photo of University Professor M. Tamer ÖzsuM. Tamer Özsu is a University Professor at the Cheriton School of Computer Science. Previously, he was the Director of the Cheriton School of Computer Science and the Associate Dean (Research) of the Faculty of Mathematics. His research is on distributed data management and the management of non-conventional data. He is a Fellow of the Royal Society of Canada, American Association for the Advancement of Science, Association for Computing Machinery and Institute of Electrical and Electronics Engineers, an elected member of Science Academy, Turkey and a member of Sigma Xi. He is the Founding Editor-in-Chief of ACM Books (2014–20) and Synthesis Lectures on Data Management (2009–14). University Professor Özsu is the recipient of the ACM SIGMOD Test-of-Time Award, the ACM SIGMOD Contributions Award, and The Ohio State University College of Engineering Distinguished Alumnus Award. 


Christopher Batty

photo of Professor Christopher BattyChristopher Batty is an Associate Professor in the Cheriton School of Computer Science. Professor Batty received his PhD from the University of British Columbia in 2010 and was a Banting Postdoctoral Fellow at Columbia University from 2011 to 2013. He has also spent time with two leading visual effects studios: Frantic Films (Canada) and Weta Digital (New Zealand).

Professor Batty’s research focuses on physical simulation techniques for applications in computer graphics and computational physics. A major thrust of his work considers the development of efficient numerical and geometric methods to represent and animate the diverse behaviors of liquids, including viscous and non-Newtonian flows, interactions between fluids and solids (hair, cloth, rigid bodies, etc.), surface tension effects, bubbles and foams, and more.

Elements of his research have been incorporated into commercial software for the visual effects industry, including Side Effects Software’s Houdini and Autodesk’s Maya/Bifrost, and used in numerous blockbuster movies.

Yaoliang Yu

photo of Professor Yaoliang YuYaoliang Yu is an Assistant Professor in the Cheriton School of Computer Science, a member of the AI group and the Waterloo AI Institute, and a Canada CIFAR AI chair at the Vector Institute. He obtained his PhD from the computing science department at University of Alberta, winning an Outstanding Thesis Award, and a PhD Dissertation Award from the Canadian Artificial Intelligence Association. He spent two postdoctoral years at Carnegie Mellon University before joining University of Waterloo. He has served in the program committee of major AI/ML conferences and received best reviewer awards from NeurIPS and ICML.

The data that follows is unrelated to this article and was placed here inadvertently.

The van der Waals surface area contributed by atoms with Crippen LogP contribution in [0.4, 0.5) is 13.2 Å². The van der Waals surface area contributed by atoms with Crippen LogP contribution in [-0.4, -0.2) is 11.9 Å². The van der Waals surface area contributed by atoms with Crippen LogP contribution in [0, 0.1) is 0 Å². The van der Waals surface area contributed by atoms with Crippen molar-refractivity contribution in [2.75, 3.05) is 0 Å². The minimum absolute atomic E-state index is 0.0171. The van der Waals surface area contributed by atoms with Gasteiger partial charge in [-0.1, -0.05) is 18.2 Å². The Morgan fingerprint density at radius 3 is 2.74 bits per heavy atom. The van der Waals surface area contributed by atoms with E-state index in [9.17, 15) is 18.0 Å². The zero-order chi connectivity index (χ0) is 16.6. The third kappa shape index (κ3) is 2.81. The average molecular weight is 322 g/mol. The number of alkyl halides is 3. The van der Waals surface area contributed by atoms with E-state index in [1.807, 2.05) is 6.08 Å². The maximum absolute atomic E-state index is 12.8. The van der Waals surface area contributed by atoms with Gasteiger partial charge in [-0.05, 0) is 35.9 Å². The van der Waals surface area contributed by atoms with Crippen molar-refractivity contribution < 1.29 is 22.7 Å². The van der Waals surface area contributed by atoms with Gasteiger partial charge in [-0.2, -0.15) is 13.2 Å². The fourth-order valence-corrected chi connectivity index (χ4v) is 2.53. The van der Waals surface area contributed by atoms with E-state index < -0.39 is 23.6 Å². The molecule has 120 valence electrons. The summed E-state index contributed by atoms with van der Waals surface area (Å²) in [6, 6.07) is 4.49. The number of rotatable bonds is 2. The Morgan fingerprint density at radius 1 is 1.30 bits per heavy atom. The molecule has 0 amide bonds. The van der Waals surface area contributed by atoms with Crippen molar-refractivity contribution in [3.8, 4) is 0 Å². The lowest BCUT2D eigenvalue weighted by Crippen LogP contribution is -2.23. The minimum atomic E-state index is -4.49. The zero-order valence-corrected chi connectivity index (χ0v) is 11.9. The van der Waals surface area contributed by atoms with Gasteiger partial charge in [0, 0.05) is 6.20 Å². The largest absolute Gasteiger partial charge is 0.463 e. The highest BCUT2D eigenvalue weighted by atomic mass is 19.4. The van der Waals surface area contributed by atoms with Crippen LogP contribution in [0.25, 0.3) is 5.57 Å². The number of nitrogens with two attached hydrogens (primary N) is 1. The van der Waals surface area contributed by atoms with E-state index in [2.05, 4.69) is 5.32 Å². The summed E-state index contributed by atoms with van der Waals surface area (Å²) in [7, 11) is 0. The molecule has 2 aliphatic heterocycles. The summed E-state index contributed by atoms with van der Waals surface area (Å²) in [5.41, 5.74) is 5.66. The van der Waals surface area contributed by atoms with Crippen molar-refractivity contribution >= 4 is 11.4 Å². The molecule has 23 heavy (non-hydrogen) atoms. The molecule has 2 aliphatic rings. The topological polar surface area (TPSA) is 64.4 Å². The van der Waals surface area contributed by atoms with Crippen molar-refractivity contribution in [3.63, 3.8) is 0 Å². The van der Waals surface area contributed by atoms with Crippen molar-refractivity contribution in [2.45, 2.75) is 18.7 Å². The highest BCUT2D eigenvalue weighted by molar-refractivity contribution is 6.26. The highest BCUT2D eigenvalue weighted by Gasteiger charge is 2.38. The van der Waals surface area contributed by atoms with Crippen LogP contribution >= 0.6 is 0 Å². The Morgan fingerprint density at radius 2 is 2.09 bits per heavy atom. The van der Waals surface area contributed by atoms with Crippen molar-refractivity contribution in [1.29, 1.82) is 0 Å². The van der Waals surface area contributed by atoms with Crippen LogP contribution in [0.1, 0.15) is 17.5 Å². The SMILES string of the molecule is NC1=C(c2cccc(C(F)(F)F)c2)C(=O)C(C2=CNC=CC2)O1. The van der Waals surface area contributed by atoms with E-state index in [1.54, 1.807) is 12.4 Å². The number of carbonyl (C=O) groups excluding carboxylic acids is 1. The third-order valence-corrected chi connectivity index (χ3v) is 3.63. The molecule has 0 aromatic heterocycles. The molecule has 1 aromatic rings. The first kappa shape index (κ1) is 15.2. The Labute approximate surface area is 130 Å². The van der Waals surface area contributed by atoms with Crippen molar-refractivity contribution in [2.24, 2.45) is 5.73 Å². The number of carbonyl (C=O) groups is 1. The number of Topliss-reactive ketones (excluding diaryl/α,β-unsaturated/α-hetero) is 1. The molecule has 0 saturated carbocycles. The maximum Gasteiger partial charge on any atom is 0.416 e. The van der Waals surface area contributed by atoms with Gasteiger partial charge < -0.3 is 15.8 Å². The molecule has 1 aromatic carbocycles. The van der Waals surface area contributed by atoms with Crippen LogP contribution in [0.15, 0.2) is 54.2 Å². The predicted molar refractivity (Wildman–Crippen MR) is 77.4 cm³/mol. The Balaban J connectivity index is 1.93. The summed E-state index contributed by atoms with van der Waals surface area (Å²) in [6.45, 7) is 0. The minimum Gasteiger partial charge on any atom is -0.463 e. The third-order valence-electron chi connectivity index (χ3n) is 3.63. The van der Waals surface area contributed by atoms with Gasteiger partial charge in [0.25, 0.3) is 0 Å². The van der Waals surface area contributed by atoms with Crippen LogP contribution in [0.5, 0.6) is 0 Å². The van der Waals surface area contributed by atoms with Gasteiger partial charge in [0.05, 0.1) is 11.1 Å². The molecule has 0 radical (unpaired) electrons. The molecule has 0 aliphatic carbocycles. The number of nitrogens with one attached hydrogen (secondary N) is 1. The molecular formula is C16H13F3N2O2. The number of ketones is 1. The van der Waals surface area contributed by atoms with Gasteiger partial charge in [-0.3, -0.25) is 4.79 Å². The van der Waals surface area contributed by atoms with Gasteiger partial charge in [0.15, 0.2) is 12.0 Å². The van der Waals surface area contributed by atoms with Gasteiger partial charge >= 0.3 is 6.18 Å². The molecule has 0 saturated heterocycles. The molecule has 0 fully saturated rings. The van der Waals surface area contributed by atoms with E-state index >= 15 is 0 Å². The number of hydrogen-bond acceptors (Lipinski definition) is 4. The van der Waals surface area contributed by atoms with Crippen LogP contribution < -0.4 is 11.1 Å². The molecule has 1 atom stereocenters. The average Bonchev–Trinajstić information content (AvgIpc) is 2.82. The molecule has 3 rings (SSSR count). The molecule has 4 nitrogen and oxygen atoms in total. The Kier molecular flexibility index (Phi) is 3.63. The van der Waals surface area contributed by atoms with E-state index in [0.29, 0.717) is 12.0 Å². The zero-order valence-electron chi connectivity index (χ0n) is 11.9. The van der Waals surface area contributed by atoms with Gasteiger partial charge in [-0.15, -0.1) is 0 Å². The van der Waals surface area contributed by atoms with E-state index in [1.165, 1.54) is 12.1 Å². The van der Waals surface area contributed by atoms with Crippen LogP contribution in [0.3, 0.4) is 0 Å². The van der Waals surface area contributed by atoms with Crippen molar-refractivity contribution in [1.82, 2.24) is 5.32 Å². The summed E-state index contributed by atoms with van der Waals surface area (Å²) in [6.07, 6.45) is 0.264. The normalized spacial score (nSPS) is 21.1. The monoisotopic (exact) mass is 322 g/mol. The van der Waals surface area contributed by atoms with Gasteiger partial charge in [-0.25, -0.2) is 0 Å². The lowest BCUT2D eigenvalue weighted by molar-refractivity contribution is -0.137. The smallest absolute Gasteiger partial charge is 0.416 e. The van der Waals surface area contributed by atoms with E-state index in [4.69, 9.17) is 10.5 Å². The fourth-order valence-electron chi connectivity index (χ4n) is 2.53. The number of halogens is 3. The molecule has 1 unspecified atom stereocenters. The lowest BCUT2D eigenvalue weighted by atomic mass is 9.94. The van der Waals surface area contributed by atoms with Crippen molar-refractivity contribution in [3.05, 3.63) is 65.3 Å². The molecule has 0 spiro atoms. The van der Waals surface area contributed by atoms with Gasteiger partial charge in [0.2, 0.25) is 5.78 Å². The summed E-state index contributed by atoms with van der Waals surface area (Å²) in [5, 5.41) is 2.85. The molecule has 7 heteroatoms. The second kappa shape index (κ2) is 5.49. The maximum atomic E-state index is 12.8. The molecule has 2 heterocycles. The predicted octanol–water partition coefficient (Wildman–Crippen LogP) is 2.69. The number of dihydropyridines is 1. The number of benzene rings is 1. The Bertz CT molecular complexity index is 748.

His main research area is in machine learning and optimization. Topics closest to his heart include (a) design and analysis of efficient, scalable and distributed gradient-type algorithms for convex and nonconvex optimization; (b) understanding the robustness of machine learning models under random and adversarial perturbations; (c) analysis and application of kernel methods; and lately (d) deep generative models where he is fascinated by a multitude of ways to push probability densities back and forth, using ideas from probability theory, convex analysis, and deep learning. Constantly pushed by his students, he has always enjoyed learning more about vision and natural language challenges.

Previous Cheriton Faculty Fellows

Cheriton Faculty Fellows Year
Lap Chi Lau, Daniel Vogel 2019–22
Edward Lank, M. Tamer Özsu 2018–21
Urs Hengartner, Bernard Wong 2017–20
Tim Brecht, Charles Clarke 2016–19
Dan Brown, Pascal Poupart 2015–18
Michael Godfrey, Jesse Hoey 2014–17
Ihab Ilyas, M. Tamer Öszu 2013–16 
Raouf Boutaba, Kate Larson 2012–15 
Gladimir Baranoski, Peter Forsyth 2011–14     
Robin Cohen, Alejandro López-Ortiz 2010–13
Ken Salem, John Watrous 2009–12  
Charles Clarke, Yuying Li 2008–11 
Raouf Boutaba, Frank Tompa 2007–10